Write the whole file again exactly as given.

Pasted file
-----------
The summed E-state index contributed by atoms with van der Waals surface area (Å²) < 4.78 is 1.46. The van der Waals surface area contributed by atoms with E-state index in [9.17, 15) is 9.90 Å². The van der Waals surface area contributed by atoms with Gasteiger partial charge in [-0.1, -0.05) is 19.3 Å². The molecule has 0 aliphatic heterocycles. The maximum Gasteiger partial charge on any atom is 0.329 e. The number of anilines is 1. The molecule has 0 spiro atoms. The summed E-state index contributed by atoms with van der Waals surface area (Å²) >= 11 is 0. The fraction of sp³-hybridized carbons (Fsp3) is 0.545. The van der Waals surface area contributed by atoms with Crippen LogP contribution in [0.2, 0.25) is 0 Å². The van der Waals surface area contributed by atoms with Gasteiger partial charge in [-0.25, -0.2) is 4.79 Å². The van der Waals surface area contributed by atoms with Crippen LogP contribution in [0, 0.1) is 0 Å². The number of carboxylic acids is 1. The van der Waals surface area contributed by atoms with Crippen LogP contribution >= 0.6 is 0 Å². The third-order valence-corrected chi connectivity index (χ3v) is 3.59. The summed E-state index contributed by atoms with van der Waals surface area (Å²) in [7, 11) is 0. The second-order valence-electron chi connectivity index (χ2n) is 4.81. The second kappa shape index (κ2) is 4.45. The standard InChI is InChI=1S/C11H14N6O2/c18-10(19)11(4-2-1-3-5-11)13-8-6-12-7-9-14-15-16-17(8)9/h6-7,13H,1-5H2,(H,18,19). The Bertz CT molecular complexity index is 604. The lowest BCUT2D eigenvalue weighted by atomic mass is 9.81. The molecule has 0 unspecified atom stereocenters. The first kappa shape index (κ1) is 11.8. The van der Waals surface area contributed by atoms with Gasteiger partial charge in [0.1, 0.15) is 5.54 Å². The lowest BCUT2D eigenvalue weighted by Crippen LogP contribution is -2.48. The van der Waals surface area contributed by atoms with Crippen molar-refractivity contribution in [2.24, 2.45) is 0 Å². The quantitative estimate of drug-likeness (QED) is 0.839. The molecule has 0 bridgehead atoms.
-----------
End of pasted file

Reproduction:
The summed E-state index contributed by atoms with van der Waals surface area (Å²) < 4.78 is 1.46. The van der Waals surface area contributed by atoms with E-state index in [9.17, 15) is 9.90 Å². The van der Waals surface area contributed by atoms with Gasteiger partial charge in [-0.1, -0.05) is 19.3 Å². The molecule has 0 aliphatic heterocycles. The maximum Gasteiger partial charge on any atom is 0.329 e. The number of anilines is 1. The molecule has 0 spiro atoms. The summed E-state index contributed by atoms with van der Waals surface area (Å²) >= 11 is 0. The fraction of sp³-hybridized carbons (Fsp3) is 0.545. The van der Waals surface area contributed by atoms with Crippen LogP contribution in [0.2, 0.25) is 0 Å². The van der Waals surface area contributed by atoms with Gasteiger partial charge in [-0.25, -0.2) is 4.79 Å². The van der Waals surface area contributed by atoms with Crippen LogP contribution in [0, 0.1) is 0 Å². The number of carboxylic acids is 1. The van der Waals surface area contributed by atoms with Crippen LogP contribution >= 0.6 is 0 Å². The third-order valence-corrected chi connectivity index (χ3v) is 3.59. The summed E-state index contributed by atoms with van der Waals surface area (Å²) in [7, 11) is 0. The second-order valence-electron chi connectivity index (χ2n) is 4.81. The second kappa shape index (κ2) is 4.45. The standard InChI is InChI=1S/C11H14N6O2/c18-10(19)11(4-2-1-3-5-11)13-8-6-12-7-9-14-15-16-17(8)9/h6-7,13H,1-5H2,(H,18,19). The Bertz CT molecular complexity index is 604. The lowest BCUT2D eigenvalue weighted by atomic mass is 9.81. The molecule has 0 unspecified atom stereocenters. The first kappa shape index (κ1) is 11.8. The van der Waals surface area contributed by atoms with Gasteiger partial charge in [0.1, 0.15) is 5.54 Å². The lowest BCUT2D eigenvalue weighted by Crippen LogP contribution is -2.48. The van der Waals surface area contributed by atoms with Crippen molar-refractivity contribution in [2.24, 2.45) is 0 Å². The quantitative estimate of drug-likeness (QED) is 0.839. The molecule has 0 bridgehead atoms.